The Nines, Peckham – 24th Nov

Max Pope does a really fun gig. That puts him a little apart from his hyper-sincere, social justice focused neighbours in the SE postcodes who have a penchant for singing gloomy civil rights ballads. Max Pope, by contrast gave us an adorable Mr Sandman cover. That kinda says it all.

Superfood fans will feel right at home in at one of these shows: songs that focus on bite-sized pieces of a lazy human existence, performed to the kind of people who know a thing or two about how to enjoy a lazy human existence – all with a healthy dose of ‘90s revivalism and outfits that hit on a dozen cultural touchstones.

More than anything, it is the sincerity of Pope’s enthusiastic brand of poppy guitar music that shines through. It’s really undoubtable. Transferring that authenticity from performance to recordings has proved a little tricky, however. When those old-school organs and almost doo-wop backing vocals are viewed without the filer of charm Pope exudes on stage, they can turn from cheeky to cheesy faster than you can say “London’s answer to Mac Demarco”.

That changed with the release of Didn’t I, a cover good enough to have Darondo looking anxiously over his shoulder. Oh yes. It’s been a busy, successful 2016 for Max Pope, and this gig’s attendees were given a preview of the year’s final release: a song called The Operator which was released the day after the show.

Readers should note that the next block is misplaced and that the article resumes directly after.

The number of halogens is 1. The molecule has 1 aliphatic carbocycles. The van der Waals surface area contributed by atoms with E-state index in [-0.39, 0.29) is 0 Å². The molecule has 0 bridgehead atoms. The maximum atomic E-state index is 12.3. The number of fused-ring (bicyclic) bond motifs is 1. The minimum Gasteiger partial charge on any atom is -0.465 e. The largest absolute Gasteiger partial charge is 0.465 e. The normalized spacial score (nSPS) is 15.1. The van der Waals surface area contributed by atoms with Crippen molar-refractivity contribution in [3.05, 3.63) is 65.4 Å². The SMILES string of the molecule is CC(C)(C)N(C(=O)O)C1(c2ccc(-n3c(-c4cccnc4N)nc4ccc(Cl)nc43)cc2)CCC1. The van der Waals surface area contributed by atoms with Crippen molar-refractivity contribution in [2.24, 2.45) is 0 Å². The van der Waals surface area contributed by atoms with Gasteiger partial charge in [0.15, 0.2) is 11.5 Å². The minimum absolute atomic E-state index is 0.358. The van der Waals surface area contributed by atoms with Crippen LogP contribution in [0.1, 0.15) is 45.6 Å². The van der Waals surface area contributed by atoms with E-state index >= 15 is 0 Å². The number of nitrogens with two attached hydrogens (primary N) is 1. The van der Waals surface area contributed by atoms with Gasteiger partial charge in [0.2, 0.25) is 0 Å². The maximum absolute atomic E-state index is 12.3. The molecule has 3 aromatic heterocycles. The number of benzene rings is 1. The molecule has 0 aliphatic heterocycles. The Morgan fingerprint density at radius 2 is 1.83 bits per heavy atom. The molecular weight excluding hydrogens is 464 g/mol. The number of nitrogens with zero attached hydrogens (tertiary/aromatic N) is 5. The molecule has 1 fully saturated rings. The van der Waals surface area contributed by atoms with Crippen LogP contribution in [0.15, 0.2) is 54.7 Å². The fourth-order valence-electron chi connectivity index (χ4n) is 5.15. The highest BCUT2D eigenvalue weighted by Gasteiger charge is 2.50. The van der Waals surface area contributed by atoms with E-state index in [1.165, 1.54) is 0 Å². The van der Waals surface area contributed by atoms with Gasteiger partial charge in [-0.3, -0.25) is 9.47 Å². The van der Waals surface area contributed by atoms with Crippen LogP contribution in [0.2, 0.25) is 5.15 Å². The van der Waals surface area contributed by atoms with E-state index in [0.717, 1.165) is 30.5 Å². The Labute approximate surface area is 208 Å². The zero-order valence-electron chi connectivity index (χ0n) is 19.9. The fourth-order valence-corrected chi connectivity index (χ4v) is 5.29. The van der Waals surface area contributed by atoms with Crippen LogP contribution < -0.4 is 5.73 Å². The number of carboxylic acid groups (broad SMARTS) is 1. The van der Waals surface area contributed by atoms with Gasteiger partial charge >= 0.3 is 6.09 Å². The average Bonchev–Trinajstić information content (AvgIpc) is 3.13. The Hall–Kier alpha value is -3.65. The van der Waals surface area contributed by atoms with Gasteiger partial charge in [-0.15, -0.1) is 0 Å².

The song is a vignette of a manipulative relationship with a hum-it-on-the-way-home chorus. Even this one sounds way better live, with backing vocals comically performed by collaborator and bill-sharer Alex Burey.

On the night, Pope shared a stage with musicians from enough bands to put on a small festival (you’ll probably catch them all at Peckham Fest this summer). Puma Blue, Shivum Sharma and former Hester-ites were all there incognito: hidden under different stage names, guises and musical sizes.

As a local, it’s great to see: all but the most cynical Southwark resident couldn’t help but be a little proud of this exciting scene with its “you play my band, she’ll play in his band” kind of ethos – an ethos best demonstrated in Pope’s video for Less Than Nothing, which is populated by many of his musical peers.

It’s a crowd as turbulent and as creative as you’d expect a big group of talented young art school students running around, fucking each other and then writing about it to be. But it’s also friendly, fun and pretty well-dressed, so let’s give it some love and make it grow a little, hey?

Listen: Max Pope – Less Than Nothing EP.